Building on water recycling projects already underway, the City has selected a consortium to develop a Decentralised Water Master Plan to dramatically reduce demand for mains water.
Sustainable Sydney 2030 sets a target of sourcing 10 percent of the City's water supply from within our own boundaries, and to help us get there the Decentralised Water Master Plan will examine the costs and benefits of a city-wide recycled water network, outline water efficiency measures to reduce consumption; identify ways to collect more water locally; and explore different business models to implement the Plan.
Currently, the City imports 32 gigalitres of drinking water into the local government area each year, most of which is used in apartments, commercial and institutional buildings. It is estimated that 80 per cent of this water could be replaced by recycled water including for toilet flushing, laundry uses, air conditioning cooling towers and irrigation.
The City's proposed recycled water network, the first of its kind Australia, would allow building owners to both take recycled water from, and supply recycled water to, the network with possible sources of recycled water already identified including treated stormwater, treated grey water (from kitchens and laundries), and cleaned, disinfected black water from sewers.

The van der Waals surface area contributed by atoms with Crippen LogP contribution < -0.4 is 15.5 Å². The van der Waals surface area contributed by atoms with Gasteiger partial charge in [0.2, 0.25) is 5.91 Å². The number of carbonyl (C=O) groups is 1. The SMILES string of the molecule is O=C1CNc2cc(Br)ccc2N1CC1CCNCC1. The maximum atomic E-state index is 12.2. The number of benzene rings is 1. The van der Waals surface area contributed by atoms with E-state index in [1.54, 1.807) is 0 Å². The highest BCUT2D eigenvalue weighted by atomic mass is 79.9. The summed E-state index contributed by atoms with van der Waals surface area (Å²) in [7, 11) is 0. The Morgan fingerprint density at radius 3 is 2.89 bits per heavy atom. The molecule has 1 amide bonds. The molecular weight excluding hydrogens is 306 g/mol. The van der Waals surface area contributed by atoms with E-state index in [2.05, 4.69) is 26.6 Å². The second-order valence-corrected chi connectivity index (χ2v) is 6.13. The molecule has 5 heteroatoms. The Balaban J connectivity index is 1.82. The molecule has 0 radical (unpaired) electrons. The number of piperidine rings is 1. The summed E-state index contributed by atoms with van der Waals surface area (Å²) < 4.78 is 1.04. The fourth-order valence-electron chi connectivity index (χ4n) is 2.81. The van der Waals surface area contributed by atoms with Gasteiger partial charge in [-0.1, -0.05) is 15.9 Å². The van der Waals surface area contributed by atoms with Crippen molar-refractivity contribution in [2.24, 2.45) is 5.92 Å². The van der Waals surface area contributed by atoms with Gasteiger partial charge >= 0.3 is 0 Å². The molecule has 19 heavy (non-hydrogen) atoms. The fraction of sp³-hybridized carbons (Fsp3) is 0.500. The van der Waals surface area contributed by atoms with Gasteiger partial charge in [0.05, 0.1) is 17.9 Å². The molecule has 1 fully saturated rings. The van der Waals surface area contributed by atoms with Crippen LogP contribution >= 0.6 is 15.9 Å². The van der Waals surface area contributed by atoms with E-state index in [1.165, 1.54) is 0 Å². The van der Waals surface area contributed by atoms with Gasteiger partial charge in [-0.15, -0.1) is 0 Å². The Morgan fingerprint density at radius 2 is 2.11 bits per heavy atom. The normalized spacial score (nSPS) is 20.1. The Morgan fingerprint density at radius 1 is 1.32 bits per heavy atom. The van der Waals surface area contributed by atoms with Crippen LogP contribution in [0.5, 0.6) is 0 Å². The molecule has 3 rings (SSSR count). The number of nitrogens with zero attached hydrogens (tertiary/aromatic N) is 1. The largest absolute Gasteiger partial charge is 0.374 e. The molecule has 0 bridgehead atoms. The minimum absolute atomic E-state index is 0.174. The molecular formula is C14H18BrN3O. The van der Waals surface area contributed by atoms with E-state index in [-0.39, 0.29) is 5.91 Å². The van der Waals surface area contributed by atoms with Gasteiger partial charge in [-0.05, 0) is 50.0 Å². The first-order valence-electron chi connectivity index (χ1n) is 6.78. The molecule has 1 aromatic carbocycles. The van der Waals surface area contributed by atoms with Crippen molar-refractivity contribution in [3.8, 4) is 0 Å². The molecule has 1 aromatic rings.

As well as reducing drinking water consumption across the City, the Plan will guide our work to better control stormwater and stormwater run-off during heavy rain events, limiting localised flooding.
The consortium, comprising engineering consultants GDH, the University of Technology's Institute for Sustainable Futures, and public private partnership consultants P3iC, will also look at regulatory barriers that may prevent or limit the implementation of a city-wide water recycling network, and will identify additional projects and programs that will ultimately help us achieve our target of reducing pollutants entering our waterways by 50 percent.